Cell phones are having a profound effect on the economies of the emerging nations, according to an article in this Sunday’s New York Times.

Sara Corbett followed Nokia researchers around the globe to report on how the proliferation of mobile phones is creating commerce and new opportunities for many just stepping out of poverty.  It’s a very interesting story.

Earlier this week in Manhattan, Nokia chairman Jorma Ollila said that the mobile device is a "great equalizer" among people.   We captured his comments during an awards presentation for Finland’s Millennium Technology Prize.  He was interviewed on stage at the New York Academy of Sciences by Jason Pontin, editor of MIT’s Technology Review. (The photo here is of me and Ollila.)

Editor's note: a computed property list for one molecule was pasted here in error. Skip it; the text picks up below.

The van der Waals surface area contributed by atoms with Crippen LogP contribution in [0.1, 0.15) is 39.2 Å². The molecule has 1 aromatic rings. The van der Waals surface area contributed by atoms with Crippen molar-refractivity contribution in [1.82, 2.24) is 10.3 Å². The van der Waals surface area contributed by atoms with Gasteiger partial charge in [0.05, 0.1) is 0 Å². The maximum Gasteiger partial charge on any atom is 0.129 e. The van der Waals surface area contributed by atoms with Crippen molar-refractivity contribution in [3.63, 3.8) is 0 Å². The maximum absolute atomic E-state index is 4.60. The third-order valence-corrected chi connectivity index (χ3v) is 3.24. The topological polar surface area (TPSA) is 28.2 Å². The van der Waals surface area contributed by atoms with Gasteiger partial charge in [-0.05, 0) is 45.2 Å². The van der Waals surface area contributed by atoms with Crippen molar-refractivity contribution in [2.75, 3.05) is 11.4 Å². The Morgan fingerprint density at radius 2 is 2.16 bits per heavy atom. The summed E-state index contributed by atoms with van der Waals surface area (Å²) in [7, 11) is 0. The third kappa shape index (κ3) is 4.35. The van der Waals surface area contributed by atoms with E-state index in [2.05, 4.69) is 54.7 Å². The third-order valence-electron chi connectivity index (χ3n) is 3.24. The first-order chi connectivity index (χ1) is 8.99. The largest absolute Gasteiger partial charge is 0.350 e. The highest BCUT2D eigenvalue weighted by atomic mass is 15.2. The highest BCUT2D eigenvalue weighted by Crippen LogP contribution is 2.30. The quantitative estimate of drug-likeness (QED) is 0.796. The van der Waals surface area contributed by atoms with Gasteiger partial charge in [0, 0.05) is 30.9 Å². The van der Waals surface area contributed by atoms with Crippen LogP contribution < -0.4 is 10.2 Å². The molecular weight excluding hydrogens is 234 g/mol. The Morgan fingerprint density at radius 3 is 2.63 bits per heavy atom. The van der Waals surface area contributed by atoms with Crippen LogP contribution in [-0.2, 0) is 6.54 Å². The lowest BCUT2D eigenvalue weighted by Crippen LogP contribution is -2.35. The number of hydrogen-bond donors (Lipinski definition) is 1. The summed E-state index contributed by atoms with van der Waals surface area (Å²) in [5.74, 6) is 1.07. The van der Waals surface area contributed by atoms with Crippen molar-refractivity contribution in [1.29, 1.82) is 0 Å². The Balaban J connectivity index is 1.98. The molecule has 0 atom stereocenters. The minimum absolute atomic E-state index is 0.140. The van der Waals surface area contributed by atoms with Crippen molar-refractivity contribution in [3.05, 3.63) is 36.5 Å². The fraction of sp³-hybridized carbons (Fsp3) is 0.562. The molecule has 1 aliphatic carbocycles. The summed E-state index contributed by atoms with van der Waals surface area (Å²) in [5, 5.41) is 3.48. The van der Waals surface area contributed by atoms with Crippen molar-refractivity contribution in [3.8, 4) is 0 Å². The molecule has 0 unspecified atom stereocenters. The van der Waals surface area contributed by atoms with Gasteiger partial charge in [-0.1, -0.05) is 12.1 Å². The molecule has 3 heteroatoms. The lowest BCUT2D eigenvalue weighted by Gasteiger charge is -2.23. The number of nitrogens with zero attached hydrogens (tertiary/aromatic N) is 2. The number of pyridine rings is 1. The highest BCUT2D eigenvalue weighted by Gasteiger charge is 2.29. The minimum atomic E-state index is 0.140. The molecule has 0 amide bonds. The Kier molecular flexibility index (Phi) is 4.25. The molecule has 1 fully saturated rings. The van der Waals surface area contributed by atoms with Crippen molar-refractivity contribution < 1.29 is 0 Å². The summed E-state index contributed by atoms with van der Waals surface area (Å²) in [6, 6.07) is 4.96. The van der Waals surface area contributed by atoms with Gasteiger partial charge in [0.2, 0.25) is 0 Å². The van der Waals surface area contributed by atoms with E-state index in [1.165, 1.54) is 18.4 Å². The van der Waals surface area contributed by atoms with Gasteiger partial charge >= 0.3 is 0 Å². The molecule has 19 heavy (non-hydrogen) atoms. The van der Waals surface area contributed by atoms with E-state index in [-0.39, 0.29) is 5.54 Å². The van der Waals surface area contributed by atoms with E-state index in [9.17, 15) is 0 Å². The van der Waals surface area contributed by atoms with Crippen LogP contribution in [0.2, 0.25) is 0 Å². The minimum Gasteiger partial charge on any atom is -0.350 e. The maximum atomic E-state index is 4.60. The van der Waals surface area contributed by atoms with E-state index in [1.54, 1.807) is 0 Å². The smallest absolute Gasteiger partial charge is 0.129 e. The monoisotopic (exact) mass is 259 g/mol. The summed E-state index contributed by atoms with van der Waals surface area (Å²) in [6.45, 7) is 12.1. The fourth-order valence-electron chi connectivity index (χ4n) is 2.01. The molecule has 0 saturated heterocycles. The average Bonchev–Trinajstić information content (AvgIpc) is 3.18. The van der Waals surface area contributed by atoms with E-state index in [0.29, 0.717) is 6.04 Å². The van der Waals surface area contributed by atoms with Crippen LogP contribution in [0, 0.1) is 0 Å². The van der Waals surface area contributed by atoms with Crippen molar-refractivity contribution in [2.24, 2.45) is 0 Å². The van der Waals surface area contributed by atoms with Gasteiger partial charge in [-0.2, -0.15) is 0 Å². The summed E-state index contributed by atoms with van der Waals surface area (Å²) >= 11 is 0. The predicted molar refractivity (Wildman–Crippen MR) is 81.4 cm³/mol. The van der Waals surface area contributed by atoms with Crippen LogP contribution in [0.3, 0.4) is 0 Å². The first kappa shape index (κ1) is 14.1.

Also this week, I interviewed Andrew Viterbi, the physicist whose pioneering work in wireless telephony for spacecraft in the 1950’s led to the development of mobile phone technology.  Viterbi, one of the creators of CDMA, the ubiquitous mobile technology platform, is a co-founder of Qualcomm.   He told me how delighted he is that nearly half the world’s population have cell phones, something that could never have been accomplished with landlines.  Viterbi is a finalist in the Finnish tech prize.